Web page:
The Gladiator comes on an appropriately longer wheelbase that is 31 inches longer than that of the Wrangler Unlimited to cope with the pickup bed. It has solid axles rear and front, with a five-link coil rear suspension.
The 3.6-liter V6 engine mated to either an eight-speed automatic or a six-speed manual produces 285 horsepower and 260 pound-feet of torque. There is a part-time four-wheel drive system as with many pickups, so you can choose your time to employ all four tires.
FCA says it will tow 7,650 pounds, which is best in class among Ford Ranger, GMC Canyon, Toyota Tacoma, etc. But you have to order the Sport trim Gladiator to hit the max. Payload limit is 1,600 pounds. The bed is five-feet long.
“They were key metrics for the why-buys,” said Jeep boss Tim Kuniskis, who established the Hellcat as a performance beast in his previous Fiat Chrysler job as Dodge commander. “The people we talked to who are owners in this segment were very clear they wanted a real truck with serious hardware that would do what they wanted to do. They didn’t want some styling statement with a bed on the back.”
The Gladiator and Ranger will round out a Detroit Three battle in the midsize pickup truck market, which GM has occupied with its Chevrolet Colorado and GMC Canyon for the past four years. With the segment up 14 percent this year and roaring toward a 500,000 sales volume, Jeep sees an opportunity to expand its brand.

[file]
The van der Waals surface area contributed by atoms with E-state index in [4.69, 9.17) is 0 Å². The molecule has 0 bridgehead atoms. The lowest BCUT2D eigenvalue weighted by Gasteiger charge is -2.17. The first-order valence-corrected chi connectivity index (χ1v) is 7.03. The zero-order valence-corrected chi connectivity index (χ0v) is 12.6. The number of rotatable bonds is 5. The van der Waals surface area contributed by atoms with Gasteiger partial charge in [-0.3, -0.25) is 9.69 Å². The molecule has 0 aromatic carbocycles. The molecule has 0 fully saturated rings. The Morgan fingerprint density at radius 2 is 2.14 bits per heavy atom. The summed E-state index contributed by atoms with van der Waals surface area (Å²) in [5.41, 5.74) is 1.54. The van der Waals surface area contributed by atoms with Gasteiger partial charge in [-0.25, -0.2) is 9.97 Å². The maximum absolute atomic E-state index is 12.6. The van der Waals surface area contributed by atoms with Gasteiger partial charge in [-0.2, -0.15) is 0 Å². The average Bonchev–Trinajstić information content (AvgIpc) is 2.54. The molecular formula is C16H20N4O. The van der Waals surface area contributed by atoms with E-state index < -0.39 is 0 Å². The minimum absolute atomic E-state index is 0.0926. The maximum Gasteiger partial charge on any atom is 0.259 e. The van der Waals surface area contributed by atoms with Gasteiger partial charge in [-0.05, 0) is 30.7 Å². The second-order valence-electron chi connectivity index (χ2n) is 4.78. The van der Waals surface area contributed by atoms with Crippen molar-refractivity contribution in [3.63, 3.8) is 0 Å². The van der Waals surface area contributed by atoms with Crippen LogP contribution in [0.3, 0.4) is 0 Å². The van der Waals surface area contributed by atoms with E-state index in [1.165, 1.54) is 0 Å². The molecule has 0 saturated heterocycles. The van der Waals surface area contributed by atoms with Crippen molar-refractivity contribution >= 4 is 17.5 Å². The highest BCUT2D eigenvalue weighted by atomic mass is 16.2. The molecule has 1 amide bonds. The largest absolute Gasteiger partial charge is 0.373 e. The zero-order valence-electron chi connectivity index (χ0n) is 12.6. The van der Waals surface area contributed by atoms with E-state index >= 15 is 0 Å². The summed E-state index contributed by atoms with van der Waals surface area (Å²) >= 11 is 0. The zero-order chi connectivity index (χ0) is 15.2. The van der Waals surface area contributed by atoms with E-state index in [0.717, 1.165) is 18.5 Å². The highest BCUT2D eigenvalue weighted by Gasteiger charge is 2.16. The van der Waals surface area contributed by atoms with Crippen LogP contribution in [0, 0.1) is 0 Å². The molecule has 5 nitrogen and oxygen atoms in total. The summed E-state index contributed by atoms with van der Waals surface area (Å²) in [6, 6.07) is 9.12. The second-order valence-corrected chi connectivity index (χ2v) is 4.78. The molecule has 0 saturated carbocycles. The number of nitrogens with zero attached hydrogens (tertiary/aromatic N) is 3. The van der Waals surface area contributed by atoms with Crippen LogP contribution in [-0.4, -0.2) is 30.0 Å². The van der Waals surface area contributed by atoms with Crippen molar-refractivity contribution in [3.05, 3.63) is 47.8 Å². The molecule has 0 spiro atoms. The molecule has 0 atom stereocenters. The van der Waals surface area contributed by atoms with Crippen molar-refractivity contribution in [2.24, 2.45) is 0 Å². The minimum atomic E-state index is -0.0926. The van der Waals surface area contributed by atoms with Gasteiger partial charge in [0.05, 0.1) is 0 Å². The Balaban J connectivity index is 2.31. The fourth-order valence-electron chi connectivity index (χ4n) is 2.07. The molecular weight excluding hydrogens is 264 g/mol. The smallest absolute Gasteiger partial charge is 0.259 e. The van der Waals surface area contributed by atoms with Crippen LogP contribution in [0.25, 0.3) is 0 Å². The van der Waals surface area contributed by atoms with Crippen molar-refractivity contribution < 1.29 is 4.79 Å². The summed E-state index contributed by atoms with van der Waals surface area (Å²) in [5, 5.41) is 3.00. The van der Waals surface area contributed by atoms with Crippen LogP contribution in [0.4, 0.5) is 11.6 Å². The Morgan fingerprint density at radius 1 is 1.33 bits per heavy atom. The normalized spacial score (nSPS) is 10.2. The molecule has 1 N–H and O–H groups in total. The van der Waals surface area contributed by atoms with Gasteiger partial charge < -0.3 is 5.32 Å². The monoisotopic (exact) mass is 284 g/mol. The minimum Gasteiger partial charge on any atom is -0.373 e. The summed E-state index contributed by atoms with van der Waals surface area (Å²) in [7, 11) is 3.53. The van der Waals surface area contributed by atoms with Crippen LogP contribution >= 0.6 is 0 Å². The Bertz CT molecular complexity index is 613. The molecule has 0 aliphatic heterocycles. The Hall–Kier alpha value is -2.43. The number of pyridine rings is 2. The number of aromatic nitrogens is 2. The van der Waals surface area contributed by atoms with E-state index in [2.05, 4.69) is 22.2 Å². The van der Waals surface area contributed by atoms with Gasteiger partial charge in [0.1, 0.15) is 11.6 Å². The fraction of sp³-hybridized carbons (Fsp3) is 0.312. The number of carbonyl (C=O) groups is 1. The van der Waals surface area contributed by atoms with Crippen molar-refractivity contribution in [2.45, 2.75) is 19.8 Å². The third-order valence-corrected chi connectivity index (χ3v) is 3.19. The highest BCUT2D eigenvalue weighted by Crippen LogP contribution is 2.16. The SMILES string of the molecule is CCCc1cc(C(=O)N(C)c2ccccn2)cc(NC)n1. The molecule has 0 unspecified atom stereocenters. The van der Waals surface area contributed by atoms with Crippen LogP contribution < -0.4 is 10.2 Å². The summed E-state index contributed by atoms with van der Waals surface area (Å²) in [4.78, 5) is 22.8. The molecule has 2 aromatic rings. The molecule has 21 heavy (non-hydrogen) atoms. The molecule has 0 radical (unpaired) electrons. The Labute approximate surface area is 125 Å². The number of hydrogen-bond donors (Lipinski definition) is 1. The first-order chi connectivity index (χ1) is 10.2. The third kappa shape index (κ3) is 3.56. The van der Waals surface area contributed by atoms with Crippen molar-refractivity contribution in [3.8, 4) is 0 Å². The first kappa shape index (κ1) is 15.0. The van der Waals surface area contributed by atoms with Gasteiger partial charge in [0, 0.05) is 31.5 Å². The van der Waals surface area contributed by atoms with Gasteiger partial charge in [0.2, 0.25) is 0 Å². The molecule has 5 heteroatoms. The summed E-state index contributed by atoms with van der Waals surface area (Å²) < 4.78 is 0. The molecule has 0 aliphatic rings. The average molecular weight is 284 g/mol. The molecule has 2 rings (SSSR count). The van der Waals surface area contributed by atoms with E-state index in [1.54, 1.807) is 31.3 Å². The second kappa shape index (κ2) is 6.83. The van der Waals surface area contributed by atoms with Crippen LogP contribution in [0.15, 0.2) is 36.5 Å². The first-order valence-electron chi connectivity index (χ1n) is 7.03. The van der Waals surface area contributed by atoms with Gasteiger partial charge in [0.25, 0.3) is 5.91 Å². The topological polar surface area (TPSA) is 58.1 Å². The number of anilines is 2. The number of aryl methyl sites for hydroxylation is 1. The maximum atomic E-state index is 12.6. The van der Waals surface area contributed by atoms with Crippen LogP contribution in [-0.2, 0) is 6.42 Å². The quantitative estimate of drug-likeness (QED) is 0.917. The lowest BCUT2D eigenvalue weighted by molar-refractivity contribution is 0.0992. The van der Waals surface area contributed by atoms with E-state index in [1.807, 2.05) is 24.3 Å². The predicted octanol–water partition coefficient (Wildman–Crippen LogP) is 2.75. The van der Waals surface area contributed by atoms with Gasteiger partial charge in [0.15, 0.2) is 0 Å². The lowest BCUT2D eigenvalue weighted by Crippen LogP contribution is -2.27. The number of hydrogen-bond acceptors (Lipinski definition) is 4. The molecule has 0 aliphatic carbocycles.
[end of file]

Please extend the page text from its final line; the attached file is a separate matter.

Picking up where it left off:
The Gladiator will come in four trims: Sport, Sport S, Overland and Rubicon.
It will be available with two 4×4 systems. The Overland and Rubicon trims will have upgraded systems. The Sport, Overland and Rubicon will all have a Trail Rated badge.
The Gladiator’s price has not been set yet and will be built in Toledo at Fiat Chrysler’s Toledo North Plant, where the automaker has built Jeeps since 1941.
“By birthright, Jeep has a right to compete in this segment,” Kuniskis said. “It’s going to compete in that segment. It’s going to set the new benchmark.”